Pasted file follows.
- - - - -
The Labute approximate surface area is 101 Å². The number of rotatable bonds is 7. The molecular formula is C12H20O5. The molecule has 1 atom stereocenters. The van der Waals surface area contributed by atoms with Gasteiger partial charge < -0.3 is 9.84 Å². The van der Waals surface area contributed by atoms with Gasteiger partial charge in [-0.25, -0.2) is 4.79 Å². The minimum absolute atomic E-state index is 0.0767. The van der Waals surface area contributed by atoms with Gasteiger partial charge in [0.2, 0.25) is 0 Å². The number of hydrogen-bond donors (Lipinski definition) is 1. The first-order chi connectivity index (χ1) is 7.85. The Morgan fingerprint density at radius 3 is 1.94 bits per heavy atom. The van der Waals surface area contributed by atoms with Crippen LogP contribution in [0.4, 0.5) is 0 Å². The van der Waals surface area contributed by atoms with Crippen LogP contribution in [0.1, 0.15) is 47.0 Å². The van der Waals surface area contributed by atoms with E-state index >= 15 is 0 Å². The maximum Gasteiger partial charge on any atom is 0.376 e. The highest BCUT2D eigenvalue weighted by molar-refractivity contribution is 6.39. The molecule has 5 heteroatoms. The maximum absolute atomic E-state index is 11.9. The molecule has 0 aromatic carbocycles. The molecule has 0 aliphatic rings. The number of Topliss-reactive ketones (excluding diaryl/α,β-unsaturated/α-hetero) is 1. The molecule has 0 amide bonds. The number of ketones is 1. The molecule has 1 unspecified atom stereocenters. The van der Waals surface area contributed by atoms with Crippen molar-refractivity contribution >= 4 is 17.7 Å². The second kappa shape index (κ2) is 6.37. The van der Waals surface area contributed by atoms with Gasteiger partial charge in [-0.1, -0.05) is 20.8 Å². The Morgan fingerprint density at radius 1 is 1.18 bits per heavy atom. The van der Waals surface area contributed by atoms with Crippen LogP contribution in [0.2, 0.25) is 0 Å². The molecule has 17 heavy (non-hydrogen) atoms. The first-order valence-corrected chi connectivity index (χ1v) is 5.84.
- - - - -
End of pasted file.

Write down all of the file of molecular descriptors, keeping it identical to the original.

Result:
The Labute approximate surface area is 101 Å². The number of rotatable bonds is 7. The molecular formula is C12H20O5. The molecule has 1 atom stereocenters. The van der Waals surface area contributed by atoms with Gasteiger partial charge < -0.3 is 9.84 Å². The van der Waals surface area contributed by atoms with Gasteiger partial charge in [-0.25, -0.2) is 4.79 Å². The minimum absolute atomic E-state index is 0.0767. The van der Waals surface area contributed by atoms with Gasteiger partial charge in [0.2, 0.25) is 0 Å². The number of hydrogen-bond donors (Lipinski definition) is 1. The first-order chi connectivity index (χ1) is 7.85. The Morgan fingerprint density at radius 3 is 1.94 bits per heavy atom. The van der Waals surface area contributed by atoms with Crippen LogP contribution in [0.4, 0.5) is 0 Å². The van der Waals surface area contributed by atoms with Crippen LogP contribution in [0.1, 0.15) is 47.0 Å². The van der Waals surface area contributed by atoms with E-state index >= 15 is 0 Å². The maximum Gasteiger partial charge on any atom is 0.376 e. The highest BCUT2D eigenvalue weighted by molar-refractivity contribution is 6.39. The molecule has 5 heteroatoms. The maximum absolute atomic E-state index is 11.9. The molecule has 0 aromatic carbocycles. The molecule has 0 aliphatic rings. The number of Topliss-reactive ketones (excluding diaryl/α,β-unsaturated/α-hetero) is 1. The molecule has 0 amide bonds. The number of ketones is 1. The molecule has 1 unspecified atom stereocenters. The van der Waals surface area contributed by atoms with Crippen molar-refractivity contribution >= 4 is 17.7 Å². The second kappa shape index (κ2) is 6.37. The van der Waals surface area contributed by atoms with Gasteiger partial charge in [-0.1, -0.05) is 20.8 Å². The Morgan fingerprint density at radius 1 is 1.18 bits per heavy atom. The van der Waals surface area contributed by atoms with Crippen LogP contribution in [0.2, 0.25) is 0 Å². The molecule has 17 heavy (non-hydrogen) atoms. The first-order valence-corrected chi connectivity index (χ1v) is 5.84.